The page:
HIDE CAPTION
SHOW CAPTION
of
SEE ALL
BACK TO SLIDE

Tsarnaev's lawyers are likely to narrow in on motive and any pressure exerted on him, said Dan Collins, a former assistant U.S. attorney in Chicago who has investigated U.S. ties to terrorism.

"I think his mitigation will be in part paying close attention to what his explanation is and what circumstances beyond his control ... caused him to do this," Collins said.

Prosecutors say 21-year-old Dzhokhar and his brother, Tamerlan Tsarnaev - ethnic Chechens who had lived in the United States for about a decade - carried out the bombings as retaliation for U.S. actions in Muslim countries. Tamerlan, 26, died after a firefight with police several days after the bombings.

Dzhokhar was captured later that day, wounded and bloodied, hiding inside a boat stored in a suburban yard. Prosecutors said he described a motive in a note written in the boat: "The U.S. Government is killing our innocent civilians" and "We Muslims are one body, you hurt one you hurt us all."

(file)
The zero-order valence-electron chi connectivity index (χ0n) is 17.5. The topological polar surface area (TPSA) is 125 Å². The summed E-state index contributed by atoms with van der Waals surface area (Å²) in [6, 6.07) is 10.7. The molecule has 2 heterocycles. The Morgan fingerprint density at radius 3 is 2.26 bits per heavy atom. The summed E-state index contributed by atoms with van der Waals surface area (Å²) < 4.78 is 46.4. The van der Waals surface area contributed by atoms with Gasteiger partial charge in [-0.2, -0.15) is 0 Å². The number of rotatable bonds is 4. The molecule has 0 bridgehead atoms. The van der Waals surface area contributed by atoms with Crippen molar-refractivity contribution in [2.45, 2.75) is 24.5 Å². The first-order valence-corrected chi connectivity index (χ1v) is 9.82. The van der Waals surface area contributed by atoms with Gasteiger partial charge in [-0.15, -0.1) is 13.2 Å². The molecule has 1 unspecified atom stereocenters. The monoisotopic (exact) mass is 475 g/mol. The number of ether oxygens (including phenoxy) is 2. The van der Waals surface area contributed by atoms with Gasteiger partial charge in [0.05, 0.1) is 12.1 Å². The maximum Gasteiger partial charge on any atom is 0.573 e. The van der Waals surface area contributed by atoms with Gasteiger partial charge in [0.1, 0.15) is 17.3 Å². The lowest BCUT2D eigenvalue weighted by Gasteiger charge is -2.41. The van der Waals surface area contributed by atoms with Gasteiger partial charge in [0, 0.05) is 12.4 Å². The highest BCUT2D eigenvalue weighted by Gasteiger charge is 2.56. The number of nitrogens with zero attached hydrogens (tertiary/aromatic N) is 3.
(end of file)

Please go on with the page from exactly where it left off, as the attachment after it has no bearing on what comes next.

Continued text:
Tsarnaev's lawyers may lay the groundwork for some kind of mental health explanation, said Christopher Dearborn, a professor at Suffolk University Law School. That could include any persecution his family might have suffered as ethnic minorities in Kyrgyzstan, where the brothers spent most of their lives before moving to the U.S. with their parents and two sisters.

"I think the real value in that may be to start to try to generate even a little bit of empathy around this and humanize the kid a little bit, hopefully enough to save a life," Dearborn said.